The Human Embryo: Too Little to Care Much About?

Issues: 
PDF Version: 

 

Editor's Note: This article originally appeared in the Volume 5, Number 2, Fall 1999 issue of Dignity, the Center’s quarterly publication. Subscriptions to Dignitas are available to CBHD Members. To learn more about the benefits of becoming a member click here.

 

Life begins like everything else, at the beginning. At the moment of fertilization, a new human life begins. The human embryo is a being; and being human, she is a human being. She is person and not property because no property has the property of building itself. Everything necessary to make the new human being—the entire blue print necessary to build a human being capable of going to the moon and putting a foot on the moon—is there in the very beginning. Nothing is added after the moment of fertilization. It is all locked in. Not only the color of our hair and eyes but even how long we will live, accident or sickness not intervening, is there in the very beginning. The complete information necessary to build the new human being is written in the smallest subscript of the universe. We are fearfully and wonderfully made!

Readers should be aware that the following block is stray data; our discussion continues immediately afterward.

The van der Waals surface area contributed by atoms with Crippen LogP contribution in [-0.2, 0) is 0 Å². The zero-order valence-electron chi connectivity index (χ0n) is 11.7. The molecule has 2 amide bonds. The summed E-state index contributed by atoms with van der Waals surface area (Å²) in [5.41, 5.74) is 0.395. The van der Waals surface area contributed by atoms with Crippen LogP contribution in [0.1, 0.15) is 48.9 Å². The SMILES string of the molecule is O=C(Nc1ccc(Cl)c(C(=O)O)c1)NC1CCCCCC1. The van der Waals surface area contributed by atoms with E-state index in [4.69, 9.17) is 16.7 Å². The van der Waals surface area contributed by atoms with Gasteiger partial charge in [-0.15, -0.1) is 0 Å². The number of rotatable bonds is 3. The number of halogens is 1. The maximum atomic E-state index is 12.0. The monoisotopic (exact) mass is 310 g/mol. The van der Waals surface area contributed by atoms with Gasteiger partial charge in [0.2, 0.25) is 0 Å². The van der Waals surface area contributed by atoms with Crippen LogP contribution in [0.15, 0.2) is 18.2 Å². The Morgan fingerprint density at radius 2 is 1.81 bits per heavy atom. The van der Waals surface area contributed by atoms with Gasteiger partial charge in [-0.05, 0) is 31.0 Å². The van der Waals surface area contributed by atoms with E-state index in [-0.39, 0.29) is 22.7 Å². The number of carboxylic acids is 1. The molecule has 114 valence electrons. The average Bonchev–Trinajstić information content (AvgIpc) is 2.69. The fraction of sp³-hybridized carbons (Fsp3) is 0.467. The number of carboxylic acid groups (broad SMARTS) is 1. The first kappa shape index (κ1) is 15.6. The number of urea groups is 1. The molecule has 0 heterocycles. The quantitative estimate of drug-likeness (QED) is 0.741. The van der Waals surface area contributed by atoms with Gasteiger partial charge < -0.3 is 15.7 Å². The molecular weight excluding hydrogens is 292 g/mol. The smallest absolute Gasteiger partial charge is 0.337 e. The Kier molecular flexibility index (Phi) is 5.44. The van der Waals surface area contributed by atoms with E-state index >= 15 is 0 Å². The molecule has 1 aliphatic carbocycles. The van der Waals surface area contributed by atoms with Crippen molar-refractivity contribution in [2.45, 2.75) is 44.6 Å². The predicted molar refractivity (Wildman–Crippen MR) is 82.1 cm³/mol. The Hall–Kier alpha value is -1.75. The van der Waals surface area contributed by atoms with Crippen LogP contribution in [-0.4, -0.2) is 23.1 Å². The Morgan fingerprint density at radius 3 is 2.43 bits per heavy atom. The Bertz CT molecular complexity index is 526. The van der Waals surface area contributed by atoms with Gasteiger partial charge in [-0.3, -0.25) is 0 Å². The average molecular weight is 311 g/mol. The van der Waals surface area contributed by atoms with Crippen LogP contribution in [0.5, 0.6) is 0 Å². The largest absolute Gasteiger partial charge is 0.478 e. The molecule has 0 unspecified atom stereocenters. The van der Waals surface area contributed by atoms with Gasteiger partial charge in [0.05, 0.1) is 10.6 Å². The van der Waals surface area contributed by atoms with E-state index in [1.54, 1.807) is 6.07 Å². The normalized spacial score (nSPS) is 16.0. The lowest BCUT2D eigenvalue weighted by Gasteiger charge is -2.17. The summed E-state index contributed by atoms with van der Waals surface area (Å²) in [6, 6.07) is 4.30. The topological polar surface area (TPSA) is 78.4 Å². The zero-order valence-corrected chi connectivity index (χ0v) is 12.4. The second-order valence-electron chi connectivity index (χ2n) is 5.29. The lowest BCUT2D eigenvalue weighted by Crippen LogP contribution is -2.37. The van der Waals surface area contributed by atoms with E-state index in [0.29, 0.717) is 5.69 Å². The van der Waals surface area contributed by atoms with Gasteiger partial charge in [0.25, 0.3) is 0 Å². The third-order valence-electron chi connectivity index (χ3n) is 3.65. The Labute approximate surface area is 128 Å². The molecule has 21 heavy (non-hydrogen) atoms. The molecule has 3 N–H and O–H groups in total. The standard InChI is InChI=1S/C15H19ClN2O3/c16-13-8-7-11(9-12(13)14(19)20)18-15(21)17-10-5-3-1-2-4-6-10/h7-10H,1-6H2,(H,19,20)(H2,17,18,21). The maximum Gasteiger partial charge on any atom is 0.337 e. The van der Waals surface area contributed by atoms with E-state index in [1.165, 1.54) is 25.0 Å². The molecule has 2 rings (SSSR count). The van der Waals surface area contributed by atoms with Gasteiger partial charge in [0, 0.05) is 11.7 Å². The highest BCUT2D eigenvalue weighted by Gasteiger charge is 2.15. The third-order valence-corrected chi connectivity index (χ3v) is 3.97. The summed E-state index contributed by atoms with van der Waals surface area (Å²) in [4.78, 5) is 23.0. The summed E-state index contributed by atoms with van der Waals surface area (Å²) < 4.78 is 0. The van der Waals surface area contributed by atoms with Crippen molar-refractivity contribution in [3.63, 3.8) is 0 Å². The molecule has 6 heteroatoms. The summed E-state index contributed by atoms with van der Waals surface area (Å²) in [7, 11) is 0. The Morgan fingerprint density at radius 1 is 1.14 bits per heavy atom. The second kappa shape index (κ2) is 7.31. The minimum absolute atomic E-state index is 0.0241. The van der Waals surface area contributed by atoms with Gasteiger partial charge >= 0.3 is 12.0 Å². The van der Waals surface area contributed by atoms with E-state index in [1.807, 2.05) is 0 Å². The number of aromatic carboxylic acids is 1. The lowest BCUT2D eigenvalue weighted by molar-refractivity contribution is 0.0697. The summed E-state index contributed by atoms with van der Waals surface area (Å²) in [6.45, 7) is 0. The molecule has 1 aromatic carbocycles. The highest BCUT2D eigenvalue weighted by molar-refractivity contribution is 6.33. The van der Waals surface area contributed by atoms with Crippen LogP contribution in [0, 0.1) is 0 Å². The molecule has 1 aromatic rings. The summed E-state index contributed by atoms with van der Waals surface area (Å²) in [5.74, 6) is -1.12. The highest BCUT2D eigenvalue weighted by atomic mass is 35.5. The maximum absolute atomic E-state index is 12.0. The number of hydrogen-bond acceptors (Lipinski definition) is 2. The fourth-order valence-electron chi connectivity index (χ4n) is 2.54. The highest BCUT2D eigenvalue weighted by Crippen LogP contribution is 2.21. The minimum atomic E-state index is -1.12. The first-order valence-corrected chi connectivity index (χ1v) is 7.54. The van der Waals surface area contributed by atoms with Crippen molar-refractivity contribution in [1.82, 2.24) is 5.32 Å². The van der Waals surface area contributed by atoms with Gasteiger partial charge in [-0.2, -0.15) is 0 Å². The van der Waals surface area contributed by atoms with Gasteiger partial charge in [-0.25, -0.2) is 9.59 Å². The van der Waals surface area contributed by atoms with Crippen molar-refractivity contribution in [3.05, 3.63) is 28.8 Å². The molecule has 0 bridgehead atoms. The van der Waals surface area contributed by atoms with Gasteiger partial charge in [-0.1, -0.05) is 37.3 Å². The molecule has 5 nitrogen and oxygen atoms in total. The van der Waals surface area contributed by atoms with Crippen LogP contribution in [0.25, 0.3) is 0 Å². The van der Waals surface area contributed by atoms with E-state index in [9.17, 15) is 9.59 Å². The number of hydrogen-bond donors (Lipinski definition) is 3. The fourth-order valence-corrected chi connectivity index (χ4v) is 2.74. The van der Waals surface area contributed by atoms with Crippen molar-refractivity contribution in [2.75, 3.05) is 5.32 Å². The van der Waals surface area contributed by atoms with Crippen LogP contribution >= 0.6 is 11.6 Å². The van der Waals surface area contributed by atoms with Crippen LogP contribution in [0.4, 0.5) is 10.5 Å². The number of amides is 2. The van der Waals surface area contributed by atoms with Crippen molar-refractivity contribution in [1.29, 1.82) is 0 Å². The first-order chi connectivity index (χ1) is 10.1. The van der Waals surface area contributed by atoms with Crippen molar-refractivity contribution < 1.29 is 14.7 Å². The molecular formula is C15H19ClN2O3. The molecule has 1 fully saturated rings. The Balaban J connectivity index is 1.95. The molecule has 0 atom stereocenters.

The human embryo, which would fit on the tip of a pin, seems very small. But what is big? What is little? To us, a professional basketball player is big because he is taller than we are, and a baby in a crib is little because she is smaller than we are. But to God, what is big, what is little? To us the earth is big because it is much bigger than we are and a grain of sand is small because it is much smaller than we are. But we are judging by the position of our own body and its size on the continuum of what is big and what is little. But to God, what is big and what is little? We look out beyond our big earth at night and see the infinite stars swirling in the milky ways of space; and we now understand that in the grains of sand there are new universes that go inward in the other direction into the sub atomic particles in new milky ways of ‘inner space’ we have yet to discover (but which are already known to God). To God, what is big and what is little?

 

Cite as: R. Martin Palmer, "The Human Embryo: Too Little to Care Much About?,” Dignity 5, no. 2 (1999): 3.

 

Special Resource Types: